goto124
2015-11-15, 02:36 AM
The DM can do anything, except guarantee that they have some players.


What the DM says, goes. If he says enough stupid stuff the players go too.

Heh heh. I think this means "be truthful to everyone, and make sure they're all on the same level of understanding".

Pex, may I sig your quote above please?


it is possible the player was the one who was unreasonable.

Luckily, both the GM and the player can go find a better-fitting player/GM respectively :smalltongue:

Mr Beer
2015-11-15, 03:05 AM
A DM *can* do whatever they want to their game world, but capricious changes are likely to infuriate players to the extent that they leave, so there's that.

Sir Chuckles
2015-11-15, 03:39 AM
A DM cannot be misleading purely for the purpose of covering his own mistakes. That's not just bad story writing and DMing, it's being a jerk.

The King Zon example is actually an excellent example of taking something unusual and typically questionable and turning it into a great hook for the players to discover. Perhaps King Zon truly is mad and constantly denouncing and adopting heirs. Perhaps he's a mercury-addled man simply going through dementia. Discovering that is interesting and a point of world building that the PCs can enjoy and possibly solve.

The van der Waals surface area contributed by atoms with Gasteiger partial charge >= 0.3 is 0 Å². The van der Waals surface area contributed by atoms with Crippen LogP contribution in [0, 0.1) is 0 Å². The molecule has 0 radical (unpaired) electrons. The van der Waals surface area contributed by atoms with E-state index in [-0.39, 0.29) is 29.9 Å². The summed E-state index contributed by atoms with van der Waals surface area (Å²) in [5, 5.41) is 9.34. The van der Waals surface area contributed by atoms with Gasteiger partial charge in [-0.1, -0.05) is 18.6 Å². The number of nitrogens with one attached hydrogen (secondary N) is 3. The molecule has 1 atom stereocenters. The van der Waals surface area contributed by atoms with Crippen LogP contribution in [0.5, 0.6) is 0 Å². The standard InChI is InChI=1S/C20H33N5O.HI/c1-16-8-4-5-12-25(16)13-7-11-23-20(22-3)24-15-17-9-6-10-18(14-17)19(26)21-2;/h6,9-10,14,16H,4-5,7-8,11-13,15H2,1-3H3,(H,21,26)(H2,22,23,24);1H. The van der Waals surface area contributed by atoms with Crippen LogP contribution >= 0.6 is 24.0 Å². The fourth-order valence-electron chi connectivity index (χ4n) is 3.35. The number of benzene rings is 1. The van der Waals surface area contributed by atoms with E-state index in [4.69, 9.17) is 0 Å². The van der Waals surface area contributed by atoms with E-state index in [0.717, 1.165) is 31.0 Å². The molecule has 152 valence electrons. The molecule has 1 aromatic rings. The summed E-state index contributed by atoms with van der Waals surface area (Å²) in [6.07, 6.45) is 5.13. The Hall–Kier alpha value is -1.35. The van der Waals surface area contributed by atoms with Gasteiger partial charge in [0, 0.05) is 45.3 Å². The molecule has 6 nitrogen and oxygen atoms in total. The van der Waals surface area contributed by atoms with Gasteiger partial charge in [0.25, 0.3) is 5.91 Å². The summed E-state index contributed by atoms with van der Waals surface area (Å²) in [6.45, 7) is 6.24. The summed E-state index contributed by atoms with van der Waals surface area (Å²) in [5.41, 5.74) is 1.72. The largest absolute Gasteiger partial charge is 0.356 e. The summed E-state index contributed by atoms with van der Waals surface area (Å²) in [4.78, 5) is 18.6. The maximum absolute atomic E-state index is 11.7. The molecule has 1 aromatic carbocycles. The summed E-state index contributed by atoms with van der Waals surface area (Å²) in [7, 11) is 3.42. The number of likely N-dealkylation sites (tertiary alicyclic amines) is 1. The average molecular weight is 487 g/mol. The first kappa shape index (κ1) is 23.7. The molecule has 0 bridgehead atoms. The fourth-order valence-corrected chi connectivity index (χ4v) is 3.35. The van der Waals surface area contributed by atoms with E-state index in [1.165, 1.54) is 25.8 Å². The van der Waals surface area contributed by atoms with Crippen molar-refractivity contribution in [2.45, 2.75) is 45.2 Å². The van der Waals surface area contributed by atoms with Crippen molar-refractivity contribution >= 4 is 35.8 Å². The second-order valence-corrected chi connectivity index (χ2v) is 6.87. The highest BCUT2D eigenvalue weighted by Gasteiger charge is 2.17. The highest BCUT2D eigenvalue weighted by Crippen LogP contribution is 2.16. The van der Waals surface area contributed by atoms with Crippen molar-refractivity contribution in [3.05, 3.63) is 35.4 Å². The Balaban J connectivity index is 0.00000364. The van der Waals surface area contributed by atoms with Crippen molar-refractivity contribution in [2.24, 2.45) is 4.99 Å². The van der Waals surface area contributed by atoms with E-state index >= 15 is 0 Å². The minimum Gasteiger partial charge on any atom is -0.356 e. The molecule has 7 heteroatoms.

It is perfectly fine for a DM to have an NPC or set piece be intentionally misleading as way to enhance player experience. It is not fine for a DM to change rulings because it's a convenient way to stop/alter a player's actions.

Intention and application is key in what a DM can and cannot do. Subjectivity also plays a heavy roll in it, as we see from the King Zon example, which I will absolutely be using now.

Pex
2015-11-15, 03:20 PM
Pex, may I sig your quote above please?



You can, but it's not my words. I forget who originally wrote it, but I liked it a lot so I use it from time to time when appropriate.